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To understand the formation of the stars and the galaxy

If our eyes were sensitive to infrared light, the Universe would appear quite different. We would be able to see through the cocoons of gas and dust that surround nascent stars. We could witness the birth of galaxies, several billion years after the Big Bang, and perhaps even earlier. And if our infrared eyes had built-in spectroscopes, we would be able to study the atmospheric composition of planets and comets, and the complex molecules of the interstellar medium. Seeing all these celestial bodies that are concealed from observation in visible light, either because they are surrounded by dust or because they are too cold to emit visible light, is the mission of the Herschel observatory.

This light spectrum range, which varies from infrared to submillimetric wavelengths, is still relatively unexplored as it cannot be accessed from Earth. Moreover, not only does any instrument used need to be cooled to cryogenic temperatures, but so does the telescope. There have been predecessors to Herschel, such as the European ISO1 satellite, and more recently the American Spitzer Space Telescope. But Herschel’s key innovation is its 3.5 m diameter telescope, which makes it the largest ever produced for a space application.

Using this large telescope, Herschel is able to see much finer details than its predecessors. It is able to study closely the molecular content of interstellar clouds where stars are formed, and thus determine whether the elements essential for the appearance of life are found everywhere in the Universe. Some observation time are devoted to studying the chemical composition of the atmosphere of gas giant planets in the solar system. Herschel is also able to detect dimmer bodies, such as the first galaxies in the Universe, and observe how they evolved throughout the Universe’s history.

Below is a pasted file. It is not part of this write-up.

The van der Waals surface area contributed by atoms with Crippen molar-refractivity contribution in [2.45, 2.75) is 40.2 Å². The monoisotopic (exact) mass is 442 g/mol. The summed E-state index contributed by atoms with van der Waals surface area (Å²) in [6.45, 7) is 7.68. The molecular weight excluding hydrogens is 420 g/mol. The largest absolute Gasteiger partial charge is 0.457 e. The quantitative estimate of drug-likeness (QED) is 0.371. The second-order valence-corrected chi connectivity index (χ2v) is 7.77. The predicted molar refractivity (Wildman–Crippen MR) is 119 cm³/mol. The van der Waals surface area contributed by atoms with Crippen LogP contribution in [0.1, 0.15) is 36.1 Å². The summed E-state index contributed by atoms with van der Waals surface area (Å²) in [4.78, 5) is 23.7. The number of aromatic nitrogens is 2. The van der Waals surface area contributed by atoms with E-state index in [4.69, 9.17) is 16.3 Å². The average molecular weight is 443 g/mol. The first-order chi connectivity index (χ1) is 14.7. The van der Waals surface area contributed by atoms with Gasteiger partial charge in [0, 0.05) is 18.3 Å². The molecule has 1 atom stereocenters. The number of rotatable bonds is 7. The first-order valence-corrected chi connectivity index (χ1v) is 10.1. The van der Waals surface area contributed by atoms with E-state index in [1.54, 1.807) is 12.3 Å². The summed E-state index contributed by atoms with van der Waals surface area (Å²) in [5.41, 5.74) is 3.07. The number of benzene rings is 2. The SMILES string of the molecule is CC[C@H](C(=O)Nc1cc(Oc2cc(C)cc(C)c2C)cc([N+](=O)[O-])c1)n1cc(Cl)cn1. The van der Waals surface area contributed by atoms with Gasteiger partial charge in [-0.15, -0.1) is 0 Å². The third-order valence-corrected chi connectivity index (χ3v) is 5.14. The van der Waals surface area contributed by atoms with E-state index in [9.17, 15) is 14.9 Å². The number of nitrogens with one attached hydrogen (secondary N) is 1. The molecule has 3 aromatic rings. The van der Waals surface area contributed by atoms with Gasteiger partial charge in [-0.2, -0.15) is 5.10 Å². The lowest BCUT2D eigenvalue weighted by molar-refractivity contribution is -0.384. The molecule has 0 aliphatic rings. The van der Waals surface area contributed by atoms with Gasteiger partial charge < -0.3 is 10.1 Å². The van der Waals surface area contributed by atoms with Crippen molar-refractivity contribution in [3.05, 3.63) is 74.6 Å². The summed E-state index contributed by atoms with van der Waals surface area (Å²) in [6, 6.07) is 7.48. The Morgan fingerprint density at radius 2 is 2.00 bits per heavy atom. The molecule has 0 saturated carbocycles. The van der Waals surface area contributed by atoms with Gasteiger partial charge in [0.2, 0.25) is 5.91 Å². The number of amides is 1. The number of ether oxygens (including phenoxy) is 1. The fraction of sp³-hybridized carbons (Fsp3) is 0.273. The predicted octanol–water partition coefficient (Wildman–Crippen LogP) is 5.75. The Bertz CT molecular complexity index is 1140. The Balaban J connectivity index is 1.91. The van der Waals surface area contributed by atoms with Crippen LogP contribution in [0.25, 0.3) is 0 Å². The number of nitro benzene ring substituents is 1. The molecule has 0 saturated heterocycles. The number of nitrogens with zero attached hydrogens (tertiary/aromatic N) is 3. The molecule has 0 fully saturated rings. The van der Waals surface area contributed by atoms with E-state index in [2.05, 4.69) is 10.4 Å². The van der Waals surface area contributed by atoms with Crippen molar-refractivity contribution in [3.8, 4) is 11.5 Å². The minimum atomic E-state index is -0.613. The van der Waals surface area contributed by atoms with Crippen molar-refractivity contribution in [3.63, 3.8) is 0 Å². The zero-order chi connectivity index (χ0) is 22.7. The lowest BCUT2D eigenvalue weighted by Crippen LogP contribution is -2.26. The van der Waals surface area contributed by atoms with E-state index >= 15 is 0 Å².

Herschel was launched May 14, 2009 on the same Ariane 5 flight as the satellite Planck, which is studying relic radiation from the Big Bang. The two satellites have been placed in orbit at the second Lagrange Point, at a distance of around 1.5 million km from the Earth in the opposite direction to the Sun. From this position it is easier to cool them and protect them from rays from the Sun, the Earth and the Moon which could disrupt their measurements.

Thales Alenia Space has been entrusted with Herschel’s production, whereas the telescope is the responsibility of EADS Astrium in Toulouse. CNES is helping to finance the mission, via ESA, and the production of the PACS2 and SPIRE3 instruments and the HIFI4 spectrometer.


1ISO: Infrared Space Observatory
2 PACS: Photoconductor Array Camera and Spectrometer
3 SPIRE: Spectral and Photometric Imaging Receiver
4 HIFI: Heterodyne Instrument for First

Initiator ESA
Participants Member states of ESA and French organizations contributing to instruments (CNES, CNRS, CEA)

To study the molecular content of the interstellar clouds.
To study the formation and evolution of stars and galaxies.
To study the atmosphere and satellites of giant planets, as well as comets.

Mission's initial duration 3 years
Launch 14 May 2009 on Ariane 5

Updated : September 2010